on December 2015 began the activities of rescue in a polygon of 380 meters long by 50 metres wide (nearly two hectares), corresponding to the archaeological site El Olivar, traditionally known by the inhabitants of La Serena, and particularly by the inhabitants of the sector of the company, as an “indigenous cemetery”.
The work led by the archaeologists Paola González and Gabriel Cantarutti, which lasted until August 2017, 70 professionals involved – 30 archaeologists, 25 physical anthropologists and 15 conservatives, who made 14 campaign in place, on which the double-track road which joined La Serena with Vallenar, in the IV Region of Coquimbo would initially be built.
El Olivar – site that was first excavated by the American Samuel K. Lothrop in 1929 – excels in South American archaeology by the temporal depth and richness of their pre-Hispanic evidence, revealing a period of 800 years of occupation they would understand from the 700 and 1000 ad (ad) until the Inca phase of the Diaguita culture, which began around 1450 (d.C). For the Chilean context, the recent excavation is the largest in terms of area, known to date (332 m2 excavated), however, reaching only 2 per cent of the total area operated by the road. Meanwhile, it is estimated that the archaeological site would include about 40 hectares.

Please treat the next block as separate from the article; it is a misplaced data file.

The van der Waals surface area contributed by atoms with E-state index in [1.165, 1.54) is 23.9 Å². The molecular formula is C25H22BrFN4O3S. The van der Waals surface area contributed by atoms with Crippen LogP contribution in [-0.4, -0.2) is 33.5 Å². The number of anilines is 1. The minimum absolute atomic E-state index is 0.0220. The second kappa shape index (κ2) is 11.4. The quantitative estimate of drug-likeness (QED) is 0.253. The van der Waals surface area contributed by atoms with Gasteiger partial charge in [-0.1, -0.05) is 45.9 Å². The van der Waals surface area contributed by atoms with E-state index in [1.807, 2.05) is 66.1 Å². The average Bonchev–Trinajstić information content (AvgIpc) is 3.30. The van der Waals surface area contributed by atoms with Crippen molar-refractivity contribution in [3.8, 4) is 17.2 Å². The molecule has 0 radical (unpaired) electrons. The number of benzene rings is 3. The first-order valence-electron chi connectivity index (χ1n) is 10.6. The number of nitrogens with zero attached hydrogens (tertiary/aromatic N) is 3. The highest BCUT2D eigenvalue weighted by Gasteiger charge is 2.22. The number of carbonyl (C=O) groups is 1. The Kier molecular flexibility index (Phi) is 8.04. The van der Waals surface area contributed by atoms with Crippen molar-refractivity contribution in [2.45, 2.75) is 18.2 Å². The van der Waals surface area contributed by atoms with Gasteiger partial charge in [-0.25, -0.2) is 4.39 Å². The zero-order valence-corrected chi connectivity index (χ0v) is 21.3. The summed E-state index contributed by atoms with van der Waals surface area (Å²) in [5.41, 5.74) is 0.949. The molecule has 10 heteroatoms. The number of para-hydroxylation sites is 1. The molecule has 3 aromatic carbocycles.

According to experts, El Olivar brings an unprecedented opportunity which will reveal hitherto not a known history of the pre-Columbian past of the Norte Chico, such as vision of the world, origin and cultural relations of the Diaguita culture with others communities, and for the first time will allow an approach to genetic relationships, archaeology of gender, childhood, quality of life and food, among other aspects.
Restored vessel. All photographs courtesy University of Chile a large settlement human during the 20 months of work at the site, were rescued 212 human bodies articulated, including 141 subadults composed 102 perinatos/infants, 25 children and 14 adolescents, as well as 44 secondary burials and 23 bone sets, articulated camelids 56 and 3 dogs or domestic dogs. Next to these findings were found a large number of stone, bone, malacological artifacts and metal, 170 vessels ceramic with varying degrees of integrity. Among the 27 metal artifacts found, which were mostly made in copper, destacansiete artifacts of gold, including rings and ribbons. There were also numerous artifacts made in stone and bone, including projectile points, whistles, textile instruments and flutes.
“Always talked about the cemetery El Olivar, but it is not a cemetery only, is a large settlement, close to a village, which is interleaved or coexisting closely with different burial areas, with a living very close between living and” dead”, said Paola González.